Ancient water harvesting, plus a trick for slugs and snails…

Hi, this is Geoff,

I’m going to keep this week’s Friday Five relatively short because there are two lengthier notes in the “PS” section below about opportunities that may be of interest to you. So, please be sure to read all the way down.

Let’s jump right in…

Pakistan vs. India: In this corner, Pakistan, and in this corner, India. “Competitive tree planting” (is that a phrase?) between countries is a good thing, yes? 🙂

Ancient Water Harvesting: “For the past five years, many parts of southern India have been hit by drought. Rivers have been drying up and urbanisation is threatening traditional sources of water. But, as Sanjoy Majumder discovers, one area in Karnataka has managed to overcome the dry spell by turning back the clock, seeking inspiration from medieval kingdoms using techniques developed in ancient Persia.” This is thoughtful, appropriate design technology that we should honor as feasible water harvesting techniques and storage network practices. As one commentator noted, these sites are an “engineering marvel.” The 2-minute overview video of these ancient structures – and how they are being used today – can be see here.

Slugs and Snails: Here is an interesting trick for those with slug and snail problems – the short GIF and the step-by-step instructions have already garnered over 500,000 views.  

Permaculture Profits: A great article by my friend and permaculture veteran, Joel Salatin, on profitable permaculture principles. The sub-header sums up the article nicely: “The application of permaculture design at Polyface Farms has helped increase the farm’s efficiency and functionality.” The three part piece begins here.  

In case you missed it: A few pieces of interest this week from our sister site, the non-profit Permaculture Research Institute:

If you enjoy these posts, be sure to bookmark the site as several new articles go up weekly, or check out thousands of other past articles, here.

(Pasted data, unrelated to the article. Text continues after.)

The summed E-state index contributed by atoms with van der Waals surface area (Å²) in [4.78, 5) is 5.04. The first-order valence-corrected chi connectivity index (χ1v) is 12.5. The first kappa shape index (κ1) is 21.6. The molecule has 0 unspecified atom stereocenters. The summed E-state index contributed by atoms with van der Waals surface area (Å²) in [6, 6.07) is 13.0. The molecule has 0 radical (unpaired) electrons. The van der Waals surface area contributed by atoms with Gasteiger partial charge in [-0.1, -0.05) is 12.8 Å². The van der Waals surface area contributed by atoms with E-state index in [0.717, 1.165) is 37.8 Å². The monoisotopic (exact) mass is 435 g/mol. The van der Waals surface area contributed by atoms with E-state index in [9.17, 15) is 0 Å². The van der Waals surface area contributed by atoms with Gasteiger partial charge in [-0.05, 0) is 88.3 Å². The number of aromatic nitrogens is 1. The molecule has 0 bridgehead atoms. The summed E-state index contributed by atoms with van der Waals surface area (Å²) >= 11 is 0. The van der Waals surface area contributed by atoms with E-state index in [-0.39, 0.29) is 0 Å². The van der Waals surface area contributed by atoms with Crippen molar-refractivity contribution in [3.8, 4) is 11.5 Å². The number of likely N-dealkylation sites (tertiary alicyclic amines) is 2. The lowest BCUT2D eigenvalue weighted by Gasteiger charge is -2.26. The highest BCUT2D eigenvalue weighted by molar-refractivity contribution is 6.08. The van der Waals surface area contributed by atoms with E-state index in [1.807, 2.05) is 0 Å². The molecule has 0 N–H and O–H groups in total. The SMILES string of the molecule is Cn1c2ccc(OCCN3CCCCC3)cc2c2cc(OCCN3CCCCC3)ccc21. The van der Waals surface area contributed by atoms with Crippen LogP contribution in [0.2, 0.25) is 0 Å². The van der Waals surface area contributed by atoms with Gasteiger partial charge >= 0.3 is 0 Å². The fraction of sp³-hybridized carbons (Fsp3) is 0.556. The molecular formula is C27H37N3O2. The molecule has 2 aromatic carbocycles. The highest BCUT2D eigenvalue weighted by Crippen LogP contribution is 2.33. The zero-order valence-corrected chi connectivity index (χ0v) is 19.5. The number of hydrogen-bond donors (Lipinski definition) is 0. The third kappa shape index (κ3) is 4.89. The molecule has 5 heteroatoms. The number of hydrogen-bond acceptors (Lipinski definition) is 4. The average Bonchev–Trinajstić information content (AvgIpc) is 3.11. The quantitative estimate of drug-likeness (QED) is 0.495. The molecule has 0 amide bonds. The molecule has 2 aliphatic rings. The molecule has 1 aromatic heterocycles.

That’s it for the Friday Five.  As always, if you have comment / reactions / a different point of view, please share in the comments below.

Cheers, and have a great weekend

Your friend,


PS – I mentioned there are not just one but TWO follow-up announcements, so here’s the first:

I’ve got three face-to-face PDC courses coming up over the next 4 months. If you’ve done my online course and want to follow this up with an in-person, on-the-ground experience, you’ve got 3 chances to do so – a July course in Australia, an August course in Malaysia, and a September course in Jordan. And if you don’t have any background in permaculture, that’s fine too. My co-presenters and I will be more than happy to help get you started. Experienced or a complete beginner, a face-to-face, in person PDC might be one way to make your next vacation a “learn-cation.”

Second announcement: A few months back, my friend and founder of the Grow Network, Marjory Wildcraft, asked me to put together an instructional presentation about soils and the unique perspective that permaculture thinking has on the importance and “how-to” around soil.

The result is a 40+ minute video presentation that includes blackboard-style segments from my PDC 2.0 online course, and some gorgeous on-the-scene footage from a recent consulting trip to Malaysia (as well as some heartbreaking visuals brought about by a monoculture-approach to agriculture). Also included in the presentation are short animations to better highlight some of the concepts introduced, as well as a fun addition at the end showing how to create soil using…chickens 🙂

If you’re interested in seeing it, there are 3 ways to do so: